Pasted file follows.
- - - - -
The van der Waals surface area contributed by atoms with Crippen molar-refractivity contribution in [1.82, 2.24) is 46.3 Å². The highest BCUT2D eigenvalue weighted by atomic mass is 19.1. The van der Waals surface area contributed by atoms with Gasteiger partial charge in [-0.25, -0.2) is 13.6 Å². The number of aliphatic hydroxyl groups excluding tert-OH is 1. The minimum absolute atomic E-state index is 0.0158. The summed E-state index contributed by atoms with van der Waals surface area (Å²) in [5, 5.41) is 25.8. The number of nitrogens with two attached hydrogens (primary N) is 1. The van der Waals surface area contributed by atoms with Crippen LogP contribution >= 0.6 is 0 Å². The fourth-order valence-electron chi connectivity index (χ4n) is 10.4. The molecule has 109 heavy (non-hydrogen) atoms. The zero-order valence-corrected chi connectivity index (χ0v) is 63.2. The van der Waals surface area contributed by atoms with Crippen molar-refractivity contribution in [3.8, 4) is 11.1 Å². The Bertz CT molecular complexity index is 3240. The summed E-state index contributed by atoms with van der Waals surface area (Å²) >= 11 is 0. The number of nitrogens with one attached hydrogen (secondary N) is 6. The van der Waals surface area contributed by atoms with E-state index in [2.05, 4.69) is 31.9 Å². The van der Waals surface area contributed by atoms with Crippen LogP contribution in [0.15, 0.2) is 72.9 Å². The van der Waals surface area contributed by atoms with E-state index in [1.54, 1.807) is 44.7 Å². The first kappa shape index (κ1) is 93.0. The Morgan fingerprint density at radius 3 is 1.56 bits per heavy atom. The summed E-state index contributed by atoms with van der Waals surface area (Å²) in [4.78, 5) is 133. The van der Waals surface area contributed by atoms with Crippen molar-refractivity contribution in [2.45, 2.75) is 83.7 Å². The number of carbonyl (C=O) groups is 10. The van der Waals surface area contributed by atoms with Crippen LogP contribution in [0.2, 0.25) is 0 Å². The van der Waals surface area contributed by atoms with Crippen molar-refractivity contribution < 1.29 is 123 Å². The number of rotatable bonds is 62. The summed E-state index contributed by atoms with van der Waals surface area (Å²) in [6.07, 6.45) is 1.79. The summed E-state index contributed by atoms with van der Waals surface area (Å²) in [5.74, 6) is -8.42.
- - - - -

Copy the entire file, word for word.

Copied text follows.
The van der Waals surface area contributed by atoms with Crippen molar-refractivity contribution in [1.82, 2.24) is 46.3 Å². The highest BCUT2D eigenvalue weighted by atomic mass is 19.1. The van der Waals surface area contributed by atoms with Gasteiger partial charge in [-0.25, -0.2) is 13.6 Å². The number of aliphatic hydroxyl groups excluding tert-OH is 1. The minimum absolute atomic E-state index is 0.0158. The summed E-state index contributed by atoms with van der Waals surface area (Å²) in [5, 5.41) is 25.8. The number of nitrogens with two attached hydrogens (primary N) is 1. The van der Waals surface area contributed by atoms with Crippen LogP contribution >= 0.6 is 0 Å². The fourth-order valence-electron chi connectivity index (χ4n) is 10.4. The molecule has 109 heavy (non-hydrogen) atoms. The zero-order valence-corrected chi connectivity index (χ0v) is 63.2. The van der Waals surface area contributed by atoms with Crippen molar-refractivity contribution in [3.8, 4) is 11.1 Å². The Bertz CT molecular complexity index is 3240. The summed E-state index contributed by atoms with van der Waals surface area (Å²) >= 11 is 0. The number of nitrogens with one attached hydrogen (secondary N) is 6. The van der Waals surface area contributed by atoms with E-state index in [2.05, 4.69) is 31.9 Å². The van der Waals surface area contributed by atoms with Crippen LogP contribution in [0.15, 0.2) is 72.9 Å². The van der Waals surface area contributed by atoms with E-state index in [1.54, 1.807) is 44.7 Å². The first kappa shape index (κ1) is 93.0. The Morgan fingerprint density at radius 3 is 1.56 bits per heavy atom. The summed E-state index contributed by atoms with van der Waals surface area (Å²) in [4.78, 5) is 133. The van der Waals surface area contributed by atoms with Crippen molar-refractivity contribution in [2.45, 2.75) is 83.7 Å². The number of carbonyl (C=O) groups is 10. The van der Waals surface area contributed by atoms with Crippen LogP contribution in [0.2, 0.25) is 0 Å². The van der Waals surface area contributed by atoms with Crippen molar-refractivity contribution < 1.29 is 123 Å². The number of rotatable bonds is 62. The summed E-state index contributed by atoms with van der Waals surface area (Å²) in [6.07, 6.45) is 1.79. The summed E-state index contributed by atoms with van der Waals surface area (Å²) in [5.74, 6) is -8.42.